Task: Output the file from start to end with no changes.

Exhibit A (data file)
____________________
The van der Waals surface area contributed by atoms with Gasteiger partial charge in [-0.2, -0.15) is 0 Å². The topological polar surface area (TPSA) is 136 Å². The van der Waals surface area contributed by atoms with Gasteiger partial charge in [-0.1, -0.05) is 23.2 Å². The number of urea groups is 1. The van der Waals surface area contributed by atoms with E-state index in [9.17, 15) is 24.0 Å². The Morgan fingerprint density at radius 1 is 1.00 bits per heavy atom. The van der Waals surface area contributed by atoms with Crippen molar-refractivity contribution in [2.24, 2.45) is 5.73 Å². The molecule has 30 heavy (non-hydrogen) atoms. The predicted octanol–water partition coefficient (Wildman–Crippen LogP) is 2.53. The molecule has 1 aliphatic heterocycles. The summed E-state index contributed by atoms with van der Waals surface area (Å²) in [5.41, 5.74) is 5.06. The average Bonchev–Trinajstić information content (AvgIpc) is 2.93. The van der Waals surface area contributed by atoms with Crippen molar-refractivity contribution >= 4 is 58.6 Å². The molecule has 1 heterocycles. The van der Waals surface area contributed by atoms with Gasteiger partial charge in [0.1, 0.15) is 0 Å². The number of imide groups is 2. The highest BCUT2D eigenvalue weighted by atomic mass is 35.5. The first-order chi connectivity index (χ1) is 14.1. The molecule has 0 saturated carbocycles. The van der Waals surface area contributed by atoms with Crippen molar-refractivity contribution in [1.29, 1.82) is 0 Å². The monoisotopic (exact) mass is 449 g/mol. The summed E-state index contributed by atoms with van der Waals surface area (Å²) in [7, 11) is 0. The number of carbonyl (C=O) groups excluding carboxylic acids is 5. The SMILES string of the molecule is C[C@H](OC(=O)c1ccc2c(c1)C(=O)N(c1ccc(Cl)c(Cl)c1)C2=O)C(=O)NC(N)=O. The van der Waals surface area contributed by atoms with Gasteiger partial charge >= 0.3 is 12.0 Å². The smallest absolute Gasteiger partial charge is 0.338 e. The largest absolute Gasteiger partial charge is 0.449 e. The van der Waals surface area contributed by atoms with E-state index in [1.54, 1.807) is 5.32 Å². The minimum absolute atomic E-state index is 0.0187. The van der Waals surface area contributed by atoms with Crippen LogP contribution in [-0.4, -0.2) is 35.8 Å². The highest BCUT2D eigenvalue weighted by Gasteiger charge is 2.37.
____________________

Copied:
The van der Waals surface area contributed by atoms with Gasteiger partial charge in [-0.2, -0.15) is 0 Å². The topological polar surface area (TPSA) is 136 Å². The van der Waals surface area contributed by atoms with Gasteiger partial charge in [-0.1, -0.05) is 23.2 Å². The number of urea groups is 1. The van der Waals surface area contributed by atoms with E-state index in [9.17, 15) is 24.0 Å². The Morgan fingerprint density at radius 1 is 1.00 bits per heavy atom. The van der Waals surface area contributed by atoms with Crippen molar-refractivity contribution in [2.24, 2.45) is 5.73 Å². The molecule has 30 heavy (non-hydrogen) atoms. The predicted octanol–water partition coefficient (Wildman–Crippen LogP) is 2.53. The molecule has 1 aliphatic heterocycles. The summed E-state index contributed by atoms with van der Waals surface area (Å²) in [5.41, 5.74) is 5.06. The average Bonchev–Trinajstić information content (AvgIpc) is 2.93. The van der Waals surface area contributed by atoms with Crippen molar-refractivity contribution >= 4 is 58.6 Å². The molecule has 1 heterocycles. The van der Waals surface area contributed by atoms with Gasteiger partial charge in [0.1, 0.15) is 0 Å². The number of imide groups is 2. The highest BCUT2D eigenvalue weighted by atomic mass is 35.5. The first-order chi connectivity index (χ1) is 14.1. The molecule has 0 saturated carbocycles. The van der Waals surface area contributed by atoms with Crippen molar-refractivity contribution in [1.29, 1.82) is 0 Å². The monoisotopic (exact) mass is 449 g/mol. The summed E-state index contributed by atoms with van der Waals surface area (Å²) in [7, 11) is 0. The number of carbonyl (C=O) groups excluding carboxylic acids is 5. The SMILES string of the molecule is C[C@H](OC(=O)c1ccc2c(c1)C(=O)N(c1ccc(Cl)c(Cl)c1)C2=O)C(=O)NC(N)=O. The van der Waals surface area contributed by atoms with Gasteiger partial charge >= 0.3 is 12.0 Å². The smallest absolute Gasteiger partial charge is 0.338 e. The largest absolute Gasteiger partial charge is 0.449 e. The van der Waals surface area contributed by atoms with E-state index in [1.54, 1.807) is 5.32 Å². The minimum absolute atomic E-state index is 0.0187. The van der Waals surface area contributed by atoms with Crippen LogP contribution in [-0.4, -0.2) is 35.8 Å². The highest BCUT2D eigenvalue weighted by Gasteiger charge is 2.37.